Once we had a little greyhound looking female around and we made a hiding hole out of hay bales and baited it.
    Once she was comfortable going in there for the food spread along the ground, we added a bigger trap in there, that was not set for several days.
    Once she was eating out of that place and in the trap, we set it and there she was the next day.

    You may try that.



  20. #20
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    Quote Originally Posted by Thomas_1 View Post
    Don't tranquilize her. Unless you know what you're doing you could harm or kill her by mistake.

    You just need to be patient. Continue to feed her and don't bother trying to force yourself on her. Toss food to her so she sees you as the provider and just sit still when she eats. Don't even try to go to her. Let her come to you.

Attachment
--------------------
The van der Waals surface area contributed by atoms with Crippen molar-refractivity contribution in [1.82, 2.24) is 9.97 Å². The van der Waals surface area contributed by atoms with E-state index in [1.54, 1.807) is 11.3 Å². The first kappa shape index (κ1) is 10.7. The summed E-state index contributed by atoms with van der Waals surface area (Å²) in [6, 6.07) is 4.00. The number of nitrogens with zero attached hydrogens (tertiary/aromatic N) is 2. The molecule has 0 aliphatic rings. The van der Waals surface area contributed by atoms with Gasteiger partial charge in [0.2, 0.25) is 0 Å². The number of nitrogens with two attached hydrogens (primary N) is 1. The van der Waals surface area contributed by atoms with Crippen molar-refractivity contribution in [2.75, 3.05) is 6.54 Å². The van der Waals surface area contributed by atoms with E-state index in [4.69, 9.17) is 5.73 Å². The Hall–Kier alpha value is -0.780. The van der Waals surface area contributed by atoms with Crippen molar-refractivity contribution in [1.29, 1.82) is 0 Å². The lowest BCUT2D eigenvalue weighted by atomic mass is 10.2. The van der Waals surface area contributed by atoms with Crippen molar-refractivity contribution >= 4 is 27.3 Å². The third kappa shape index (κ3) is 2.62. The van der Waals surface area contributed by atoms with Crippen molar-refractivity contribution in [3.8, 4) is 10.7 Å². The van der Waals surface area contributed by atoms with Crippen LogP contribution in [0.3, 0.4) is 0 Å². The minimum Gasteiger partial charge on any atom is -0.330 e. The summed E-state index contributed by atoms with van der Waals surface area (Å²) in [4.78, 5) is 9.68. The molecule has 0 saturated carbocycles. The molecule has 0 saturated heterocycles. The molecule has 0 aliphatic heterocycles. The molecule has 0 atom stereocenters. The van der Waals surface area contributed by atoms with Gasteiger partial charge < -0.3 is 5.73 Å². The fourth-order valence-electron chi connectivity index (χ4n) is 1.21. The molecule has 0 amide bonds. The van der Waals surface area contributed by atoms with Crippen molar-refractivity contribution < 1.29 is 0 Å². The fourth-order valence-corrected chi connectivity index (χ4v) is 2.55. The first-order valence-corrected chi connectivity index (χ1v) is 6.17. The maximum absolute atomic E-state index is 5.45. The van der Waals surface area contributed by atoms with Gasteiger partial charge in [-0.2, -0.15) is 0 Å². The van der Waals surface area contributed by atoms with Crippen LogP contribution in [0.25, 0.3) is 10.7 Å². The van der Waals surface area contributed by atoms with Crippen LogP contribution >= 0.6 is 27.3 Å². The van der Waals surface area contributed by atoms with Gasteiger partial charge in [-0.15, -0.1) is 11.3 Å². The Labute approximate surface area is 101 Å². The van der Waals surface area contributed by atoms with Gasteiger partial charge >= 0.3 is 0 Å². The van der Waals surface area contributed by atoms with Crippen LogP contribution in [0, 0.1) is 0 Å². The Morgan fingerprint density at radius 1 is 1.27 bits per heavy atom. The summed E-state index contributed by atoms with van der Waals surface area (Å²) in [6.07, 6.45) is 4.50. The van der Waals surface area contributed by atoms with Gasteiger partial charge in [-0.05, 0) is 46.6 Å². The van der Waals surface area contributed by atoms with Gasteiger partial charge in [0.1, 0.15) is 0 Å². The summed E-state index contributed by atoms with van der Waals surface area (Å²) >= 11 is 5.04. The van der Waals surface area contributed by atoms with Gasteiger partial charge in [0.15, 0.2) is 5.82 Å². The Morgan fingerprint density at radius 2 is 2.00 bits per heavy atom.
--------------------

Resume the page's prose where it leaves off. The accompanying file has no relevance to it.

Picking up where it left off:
She will eventually because she'll see that it's safe and you're the leader and provider.
    Oh, thanks for the concern, the 3 tranq attempts were with veterinary supervision/Rx, we didn't use just any old thing. And this vet is awesome, she saved a dog a few years ago that someone had dumped as a puppy in a dumpster, and due to the injuries, gangrene, etc, she lost the use of her front legs, and she and her husband built a special cart for her to get around. Most of us in the neighborhood use her for our small animals, and she is terrific, and would never suggest that we do anything that might harm the animal or get us hurt. She also loaned us a muzzle, and I have a huge airline style dog crate that we can use to transport her to the vets office if we can trap her. I have not talked with my neighbor in a few days to see if they are giving up on the tranq idea. I'm all for taking however long it takes to get her to just trust us.

    Speaking of which, she is out sunning herself on the fenceline, waiting for me to bring lunch to the horses and her. She didn't get breakfast because she didn't come around at breakfast time. I try to only put out food when she can see that I am the one to put it out, so she can association that human=food.